Tuğçe Karataş: What is your relationship…


Credit: Camilo Oliveira’s personal archive.

How can you learn from your digital avatar? An I: Talking to My Digital Self, a project by Camilo Oliveira, generates a digital self of you that studies all your thoughts and experiences, talks to you and helps you learn from you. The project is exhibited as a part of the 4th Istanbul Design Biennial — A School of Schools.

Trained in architecture in Brazil, Design Academy Eindhoven MA Social Design graduate Oliveira combines artificial intelligence and design research to question how our sense of self is influenced by the technological developments around us. By looking at the difference between…


Photo: Kayhan Kaygusuz

Founded by Andrea Anner and Thibault Brevet, AATB studio conceives, develops and produces workshops, objects and installations. Investigating the potential of robotics to exist outside the realm of factory floors, the studio operates at the intersection of art, design and technology.

As part of 4th Istanbul Design Biennial — A School of Schools, the installation by AATB titled EYESS ISStanbul is placed atop the Scales Schools Satellite Venue, The Marmara Pera*. The installation tracks down the movements of the International Space Station (ISS) while producing a locally induced global online map. The duo invites audiences to join a website where…


No More Sleep, No More. Project: Danilo Correale. Photo: Kayhan Kaygusuz.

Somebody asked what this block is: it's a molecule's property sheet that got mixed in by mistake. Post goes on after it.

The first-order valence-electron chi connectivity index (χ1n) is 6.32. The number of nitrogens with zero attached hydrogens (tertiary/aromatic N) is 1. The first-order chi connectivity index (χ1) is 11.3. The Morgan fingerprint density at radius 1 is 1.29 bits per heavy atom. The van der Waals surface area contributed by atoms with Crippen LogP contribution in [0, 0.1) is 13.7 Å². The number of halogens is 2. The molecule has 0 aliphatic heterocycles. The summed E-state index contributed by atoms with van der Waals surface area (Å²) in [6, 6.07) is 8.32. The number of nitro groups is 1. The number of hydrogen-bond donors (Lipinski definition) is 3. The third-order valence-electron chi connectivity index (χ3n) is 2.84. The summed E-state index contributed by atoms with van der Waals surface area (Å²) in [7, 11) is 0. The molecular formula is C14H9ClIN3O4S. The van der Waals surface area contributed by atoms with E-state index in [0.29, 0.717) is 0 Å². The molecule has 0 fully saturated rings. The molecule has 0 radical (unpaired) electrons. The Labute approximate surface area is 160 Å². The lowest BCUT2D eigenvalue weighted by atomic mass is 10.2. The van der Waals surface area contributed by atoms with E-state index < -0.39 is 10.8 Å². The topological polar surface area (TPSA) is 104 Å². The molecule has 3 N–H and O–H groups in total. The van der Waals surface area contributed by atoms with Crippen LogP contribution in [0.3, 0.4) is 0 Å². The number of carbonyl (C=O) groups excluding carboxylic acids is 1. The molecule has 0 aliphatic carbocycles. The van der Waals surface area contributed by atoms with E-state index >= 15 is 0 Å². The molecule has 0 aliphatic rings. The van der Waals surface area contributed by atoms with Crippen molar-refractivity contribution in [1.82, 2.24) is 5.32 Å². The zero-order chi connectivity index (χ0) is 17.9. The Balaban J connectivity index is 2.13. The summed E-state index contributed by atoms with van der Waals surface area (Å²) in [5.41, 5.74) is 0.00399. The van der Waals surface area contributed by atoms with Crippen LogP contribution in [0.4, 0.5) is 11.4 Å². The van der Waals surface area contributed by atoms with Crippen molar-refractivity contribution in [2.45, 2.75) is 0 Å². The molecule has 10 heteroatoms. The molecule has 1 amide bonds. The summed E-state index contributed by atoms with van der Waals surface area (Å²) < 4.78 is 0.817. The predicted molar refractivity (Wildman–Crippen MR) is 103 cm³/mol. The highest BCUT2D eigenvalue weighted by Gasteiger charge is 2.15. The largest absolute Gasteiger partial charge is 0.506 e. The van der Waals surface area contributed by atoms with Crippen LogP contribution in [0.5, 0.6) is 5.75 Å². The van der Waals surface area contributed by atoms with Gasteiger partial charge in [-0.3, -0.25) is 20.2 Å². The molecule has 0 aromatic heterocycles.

The 4th Istanbul Design Biennial’s Time School was in part born out of research from Z33 — House for contemporary art’s Studio Time research cluster. Delving into concepts such as hyper-speed, deep time, expansion of time, the Time School explores strategies and models to create this time of attention, where you can discuss, reflect, or make together without the pressure of “productivity”. …


Photo: Kayhan Kaygusuz

Hannes Bernard and Guido Giglio have been collaborating since 2012 on interdisciplinary projects that merge research and design. Giglio is an architect from Brazil and Bernard is a graphic designer from South Africa; both graduated from the Sandberg Institute’s Design Master programme. Based between Amsterdam, Cape Town and São Paulo, they collaborate under the moniker of SulSolSal, which means “South, Sun, and Salt” in Portuguese. Their projects combine cultural, historical and economic research to create communal spaces, publications, video installations and food performance as a means of investigating the complex relationships between design, economy & society. SulSolSal will participate in…


Credits: Nur Horsanalı’s personal archive.

Nur Horsanalı graduated from the Industrial Product Design Department of Istanbul Bilgi University in 2017 and is currently doing her master’s in Product and Spatial Design Department at Aalto University, Finland. During her studies in Istanbul, she observed how, on the streets, problems were solved in an impulsive way. She describes it as “when there is a need, objects are fixed, adapted or modified, built; and things are solved.” This attitude, which is referred to in Turkish as “halletmek” — a word used commonly in daily life that can refer to solve, to take care of, to deal with, to…

TUGCE KARATAS

Curator/Design historian/Researcher. Digital + Culture http://www.tugcekaratas.com https://www.linkedin.com/in/karatastugce/